I received a review copy from the publisher in exchange for an honest review. It has not affected my opinions.
Genre: Contemporary Romance (LGBT+) Age Range: YA Star Rating: 4 stars Series: Standalone
Physics genius Caro Kerber-Murphy knows she’s smart. With straight As and a college scholarship already in the bag, she’s meeting her two dads’ colossal expectations and then some. But there’s one test she’s never quite been able to ace: love.
And when, in a particularly desperate moment, Caro discovers a (definitely questionable) scientific breakthrough that promises to make you irresistible to everyone around you, she wonders if this could be the key. What happens next will change everything Caro thought she knew chemistry – in the lab and in love.
Is her long-time crush Haruki with her of his own free will? Are her feelings for her best girl friend some sort of side-effect? Will her dog, Sirius, ever stop humping her leg?
Synopsis taken from Goodreads. Add to your shelves here.
A friend has been encouraging me to read Laura Steven’s books for a while, so I jumped on the chance to read this book. The humour perfectly balanced out the tangled love lives, while not concealing the book’s heart as Caro’s desire for love gets a little out of control…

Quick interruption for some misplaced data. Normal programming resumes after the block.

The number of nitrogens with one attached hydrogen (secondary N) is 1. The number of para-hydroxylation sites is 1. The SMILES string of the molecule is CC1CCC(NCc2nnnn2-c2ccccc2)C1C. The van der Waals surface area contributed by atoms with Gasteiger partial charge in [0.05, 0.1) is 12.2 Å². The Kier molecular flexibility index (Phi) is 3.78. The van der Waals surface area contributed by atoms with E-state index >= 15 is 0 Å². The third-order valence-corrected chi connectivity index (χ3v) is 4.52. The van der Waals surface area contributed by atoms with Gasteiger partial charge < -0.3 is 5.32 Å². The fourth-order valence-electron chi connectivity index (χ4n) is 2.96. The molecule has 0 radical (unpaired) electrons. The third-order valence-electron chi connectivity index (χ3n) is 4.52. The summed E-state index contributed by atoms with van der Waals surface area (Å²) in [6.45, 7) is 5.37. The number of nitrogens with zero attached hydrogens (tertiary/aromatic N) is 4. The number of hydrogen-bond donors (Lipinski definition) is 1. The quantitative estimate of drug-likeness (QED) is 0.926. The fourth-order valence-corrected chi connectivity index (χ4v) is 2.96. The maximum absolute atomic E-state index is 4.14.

THE LOVE HYPOTHESIS is an absolute laugh-out-loud book. The premise itself creates some bonkers moments (double dose of pheromones around teen boys is never going to go well) and the characters themselves are full of wisecracks. Plus there’s Caro’s snarky take on it all.
If you don’t like deliberate and constant fourth-wall breaks (“don’t judge me”), snarky comments, and somewhat crass humour, this isn’t a book for you. However, it sounds so authentic, like it really is the the thought process of a teen girl – and the teens feel like teens. This is not a YA with characters who feel like they’re in their 20s.
Hands down, Caro’s lovable oddball father Vati was my favourite character. He’s one of those guys who is so out there and eccentrically himself without caring what others think – genuine which makes his antics all the funnier. There is zumba in the living room, unsuccessful gardening that turns into sex-ed class and all the inappropriate gaffs.
Under all the jokes, there’s a really nuanced discussion of self-confidence and consent. THE LOVE HYPOTHESIS also looks at friendships that naturally fall apart as people find new interests that slowly reduce the shared experiences. This theme resonated the most with me, and I want to find more books that tackle this.
Read my reviews of other books by Laura Steven: